Braves looking to take on new roles
How much success the Menahga girls basketball team has this season will depend on how well last year’s role players adapt to being key players.
The Braves must replace almost all of their scoring with the graduation of Tarah Cleveland, Bradi Carlson and Shannon Skoog and the transfer of Shelby Pihlaja. Cleveland led the Braves by scoring 22.1 points a game with 75 3-pointers, 67 steals and 65 assists and ended her career as Menahga’s all-time leading scorer with 2,715 points. Carlson averaged 3.0 points and 3.0 rebounds a game while Skoog chipped in 1.7 points and 2.4 rebounds a game. Pihlaja was second on the team in scoring at 15.4 points a game and second in 3-pointers with 30, rebounds with 132 and assists with 55.
With those weapons gone, head coach Steve Schreiber will be relying heavily on senior Jenny Skoog to lead the way.
Skoog, a 5-foot-9 forward, is the only returning starter from last year’s team that went 11-14 overall and tied for fourth place in the Park Region Conference with a 7-5 record. Skoog was third on the team in scoring at 7.7 points a game while leading the team in rebounds at 11.3 a night. In 24 games, Skoog scored 184 points, grabbed 272 rebounds and had 52 assists, 34 steals and 25 blocked shots. Skoog shot 36.6 percent from the field (68 for 183) and 66 percent from the free throw line (31 for 47).
Also returning with some varsity experience are senior Savannah Kako (5-9 center), juniors Hannah Allebach (5-4 guard), Lakyn Anderson (5-4 guard) and Sarah Kuismi (5-3 guard), sophomores Jen Stifter (5-4 guard), Shyanna Cusey (5-10 center), Kalley Clark (5-7 forward) and Dani Novak (5-7 forward); and freshman Alayna Lake (5-4 guard).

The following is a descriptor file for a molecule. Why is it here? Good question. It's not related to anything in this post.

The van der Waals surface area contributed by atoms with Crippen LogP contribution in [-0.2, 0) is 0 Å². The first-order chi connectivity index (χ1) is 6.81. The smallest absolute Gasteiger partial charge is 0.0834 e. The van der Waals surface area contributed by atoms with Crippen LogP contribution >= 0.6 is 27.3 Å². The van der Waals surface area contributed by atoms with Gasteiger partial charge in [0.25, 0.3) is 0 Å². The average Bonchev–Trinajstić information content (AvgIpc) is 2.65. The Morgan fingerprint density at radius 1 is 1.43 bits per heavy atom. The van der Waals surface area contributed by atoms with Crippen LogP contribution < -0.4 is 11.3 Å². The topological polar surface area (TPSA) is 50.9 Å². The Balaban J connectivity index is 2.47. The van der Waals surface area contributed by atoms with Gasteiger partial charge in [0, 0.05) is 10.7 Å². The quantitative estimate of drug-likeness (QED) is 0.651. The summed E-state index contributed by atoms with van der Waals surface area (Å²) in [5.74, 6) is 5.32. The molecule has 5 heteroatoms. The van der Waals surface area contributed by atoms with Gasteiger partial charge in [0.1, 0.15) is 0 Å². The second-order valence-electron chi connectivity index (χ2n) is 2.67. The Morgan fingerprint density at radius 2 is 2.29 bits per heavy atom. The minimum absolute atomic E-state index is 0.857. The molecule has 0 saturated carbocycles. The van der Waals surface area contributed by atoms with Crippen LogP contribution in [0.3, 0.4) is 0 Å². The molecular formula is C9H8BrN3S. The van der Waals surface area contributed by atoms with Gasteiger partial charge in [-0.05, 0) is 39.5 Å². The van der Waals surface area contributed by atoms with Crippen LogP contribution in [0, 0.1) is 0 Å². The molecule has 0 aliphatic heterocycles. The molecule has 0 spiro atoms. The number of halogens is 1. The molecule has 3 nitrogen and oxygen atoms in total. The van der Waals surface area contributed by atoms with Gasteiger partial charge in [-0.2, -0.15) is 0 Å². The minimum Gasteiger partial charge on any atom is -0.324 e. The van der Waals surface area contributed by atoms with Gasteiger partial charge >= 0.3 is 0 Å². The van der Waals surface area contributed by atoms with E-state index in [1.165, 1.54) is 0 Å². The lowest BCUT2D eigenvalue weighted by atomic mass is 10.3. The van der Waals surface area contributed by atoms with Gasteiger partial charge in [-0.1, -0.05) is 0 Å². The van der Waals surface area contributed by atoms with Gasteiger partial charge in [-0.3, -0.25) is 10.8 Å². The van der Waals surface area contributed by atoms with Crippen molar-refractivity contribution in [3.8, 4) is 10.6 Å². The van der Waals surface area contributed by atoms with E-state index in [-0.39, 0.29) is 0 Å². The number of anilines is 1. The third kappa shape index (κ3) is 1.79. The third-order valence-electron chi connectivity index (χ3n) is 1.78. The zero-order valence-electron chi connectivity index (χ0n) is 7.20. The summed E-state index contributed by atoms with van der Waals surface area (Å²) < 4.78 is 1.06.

Allebach played in 23 games and had 48 points, 51 rebounds, 19 steals and 12 assists. Stifter played in 25 games and had 48 points, 68 rebounds, 36 assists and 20 steals. Kako had 10 points and 11 rebounds in 12 games. Anderson played in 15 games, Cusey played in 11 games, Kuismi played in five games, Lake and Clack played in three games each, and Novak played in two games.
“We bring very little varsity experience into this year. We need some girls that had very good junior varsity seasons last year to step up and play confidently,” said Schreiber. “We lost a lot of our total offense from last year and how we fill those spots will determine how tough we are this year.”
With new players being counted on to produce on the offensive end, Schreiber will be counting on solid defense to make the Braves competitive.
“We will be tough on defense and I think we have a lot of young, inexperienced talent coming up. I believe we will be a lot tougher at the end of the season than we are at the start of the season,” said Schreiber. “These girls will need to play as one singular unit this year and so far they have bought into that in practice. I’m not sure where we’ll end up this year in our conference and section. Where we fit in that mix will be determined by how fast these young girls can pick up our offense and our defense. Our future looks bright and I’m excited to see where these girls end up.”